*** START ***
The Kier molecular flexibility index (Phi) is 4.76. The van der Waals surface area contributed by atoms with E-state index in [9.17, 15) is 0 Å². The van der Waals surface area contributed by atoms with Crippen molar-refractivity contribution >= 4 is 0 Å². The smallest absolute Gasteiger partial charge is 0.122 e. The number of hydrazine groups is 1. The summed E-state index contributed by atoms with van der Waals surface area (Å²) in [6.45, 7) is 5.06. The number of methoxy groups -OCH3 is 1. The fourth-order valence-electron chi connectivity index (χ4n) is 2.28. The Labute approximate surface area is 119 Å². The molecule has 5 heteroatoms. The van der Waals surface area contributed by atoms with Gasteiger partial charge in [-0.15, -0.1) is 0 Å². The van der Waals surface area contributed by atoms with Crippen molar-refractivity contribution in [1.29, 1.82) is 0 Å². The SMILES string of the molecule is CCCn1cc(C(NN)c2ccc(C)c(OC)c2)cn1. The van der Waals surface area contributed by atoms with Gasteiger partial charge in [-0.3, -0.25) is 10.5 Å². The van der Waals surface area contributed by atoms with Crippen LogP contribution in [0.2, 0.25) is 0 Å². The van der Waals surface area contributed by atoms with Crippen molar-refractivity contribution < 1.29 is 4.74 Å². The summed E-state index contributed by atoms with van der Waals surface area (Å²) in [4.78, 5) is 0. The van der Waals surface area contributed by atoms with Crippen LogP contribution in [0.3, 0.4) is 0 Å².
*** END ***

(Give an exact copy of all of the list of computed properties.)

The Kier molecular flexibility index (Phi) is 4.76. The van der Waals surface area contributed by atoms with E-state index in [9.17, 15) is 0 Å². The van der Waals surface area contributed by atoms with Crippen molar-refractivity contribution >= 4 is 0 Å². The smallest absolute Gasteiger partial charge is 0.122 e. The number of hydrazine groups is 1. The summed E-state index contributed by atoms with van der Waals surface area (Å²) in [6.45, 7) is 5.06. The number of methoxy groups -OCH3 is 1. The fourth-order valence-electron chi connectivity index (χ4n) is 2.28. The Labute approximate surface area is 119 Å². The molecule has 5 heteroatoms. The van der Waals surface area contributed by atoms with Gasteiger partial charge in [-0.15, -0.1) is 0 Å². The van der Waals surface area contributed by atoms with Crippen molar-refractivity contribution in [1.29, 1.82) is 0 Å². The SMILES string of the molecule is CCCn1cc(C(NN)c2ccc(C)c(OC)c2)cn1. The van der Waals surface area contributed by atoms with Gasteiger partial charge in [-0.3, -0.25) is 10.5 Å². The van der Waals surface area contributed by atoms with Crippen LogP contribution in [0.2, 0.25) is 0 Å². The van der Waals surface area contributed by atoms with Crippen molar-refractivity contribution < 1.29 is 4.74 Å². The summed E-state index contributed by atoms with van der Waals surface area (Å²) in [4.78, 5) is 0. The van der Waals surface area contributed by atoms with Crippen LogP contribution in [0.3, 0.4) is 0 Å².